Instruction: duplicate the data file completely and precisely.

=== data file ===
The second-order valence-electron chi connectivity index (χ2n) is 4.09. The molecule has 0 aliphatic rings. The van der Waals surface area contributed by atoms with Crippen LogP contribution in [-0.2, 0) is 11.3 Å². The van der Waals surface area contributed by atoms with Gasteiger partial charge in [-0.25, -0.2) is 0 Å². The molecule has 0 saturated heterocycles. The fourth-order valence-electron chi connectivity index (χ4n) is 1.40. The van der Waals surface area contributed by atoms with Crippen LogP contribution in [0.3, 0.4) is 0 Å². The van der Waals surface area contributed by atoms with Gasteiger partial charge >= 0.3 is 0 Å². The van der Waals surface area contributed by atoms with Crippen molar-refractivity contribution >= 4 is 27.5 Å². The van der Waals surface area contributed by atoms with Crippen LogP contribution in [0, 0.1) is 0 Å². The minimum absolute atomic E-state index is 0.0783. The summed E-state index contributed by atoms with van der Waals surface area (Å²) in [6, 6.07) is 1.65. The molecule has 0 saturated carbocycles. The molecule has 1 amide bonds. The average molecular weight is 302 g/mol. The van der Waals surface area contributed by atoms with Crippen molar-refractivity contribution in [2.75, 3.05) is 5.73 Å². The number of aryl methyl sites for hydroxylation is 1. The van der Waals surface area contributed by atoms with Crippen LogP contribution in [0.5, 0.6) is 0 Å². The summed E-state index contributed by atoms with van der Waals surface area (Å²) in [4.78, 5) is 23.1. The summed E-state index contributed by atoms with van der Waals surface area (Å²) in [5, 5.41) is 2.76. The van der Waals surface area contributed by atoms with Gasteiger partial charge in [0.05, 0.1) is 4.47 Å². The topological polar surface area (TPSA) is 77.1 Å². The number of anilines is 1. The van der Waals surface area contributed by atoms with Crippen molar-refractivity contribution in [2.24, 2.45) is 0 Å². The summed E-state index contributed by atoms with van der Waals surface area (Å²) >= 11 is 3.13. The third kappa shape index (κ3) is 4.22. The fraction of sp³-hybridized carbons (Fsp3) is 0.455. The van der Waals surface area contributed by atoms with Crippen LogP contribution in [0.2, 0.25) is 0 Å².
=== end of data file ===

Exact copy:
The second-order valence-electron chi connectivity index (χ2n) is 4.09. The molecule has 0 aliphatic rings. The van der Waals surface area contributed by atoms with Crippen LogP contribution in [-0.2, 0) is 11.3 Å². The van der Waals surface area contributed by atoms with Gasteiger partial charge in [-0.25, -0.2) is 0 Å². The molecule has 0 saturated heterocycles. The fourth-order valence-electron chi connectivity index (χ4n) is 1.40. The van der Waals surface area contributed by atoms with Crippen LogP contribution in [0.3, 0.4) is 0 Å². The van der Waals surface area contributed by atoms with Gasteiger partial charge >= 0.3 is 0 Å². The van der Waals surface area contributed by atoms with Crippen molar-refractivity contribution >= 4 is 27.5 Å². The van der Waals surface area contributed by atoms with Crippen LogP contribution in [0, 0.1) is 0 Å². The minimum absolute atomic E-state index is 0.0783. The summed E-state index contributed by atoms with van der Waals surface area (Å²) in [6, 6.07) is 1.65. The molecule has 0 saturated carbocycles. The molecule has 1 amide bonds. The average molecular weight is 302 g/mol. The van der Waals surface area contributed by atoms with Crippen molar-refractivity contribution in [2.75, 3.05) is 5.73 Å². The number of aryl methyl sites for hydroxylation is 1. The van der Waals surface area contributed by atoms with Crippen LogP contribution in [0.5, 0.6) is 0 Å². The summed E-state index contributed by atoms with van der Waals surface area (Å²) in [4.78, 5) is 23.1. The summed E-state index contributed by atoms with van der Waals surface area (Å²) in [5, 5.41) is 2.76. The van der Waals surface area contributed by atoms with Gasteiger partial charge in [0.05, 0.1) is 4.47 Å². The topological polar surface area (TPSA) is 77.1 Å². The number of anilines is 1. The van der Waals surface area contributed by atoms with Crippen molar-refractivity contribution in [2.24, 2.45) is 0 Å². The summed E-state index contributed by atoms with van der Waals surface area (Å²) >= 11 is 3.13. The third kappa shape index (κ3) is 4.22. The fraction of sp³-hybridized carbons (Fsp3) is 0.455. The van der Waals surface area contributed by atoms with Crippen LogP contribution in [0.2, 0.25) is 0 Å².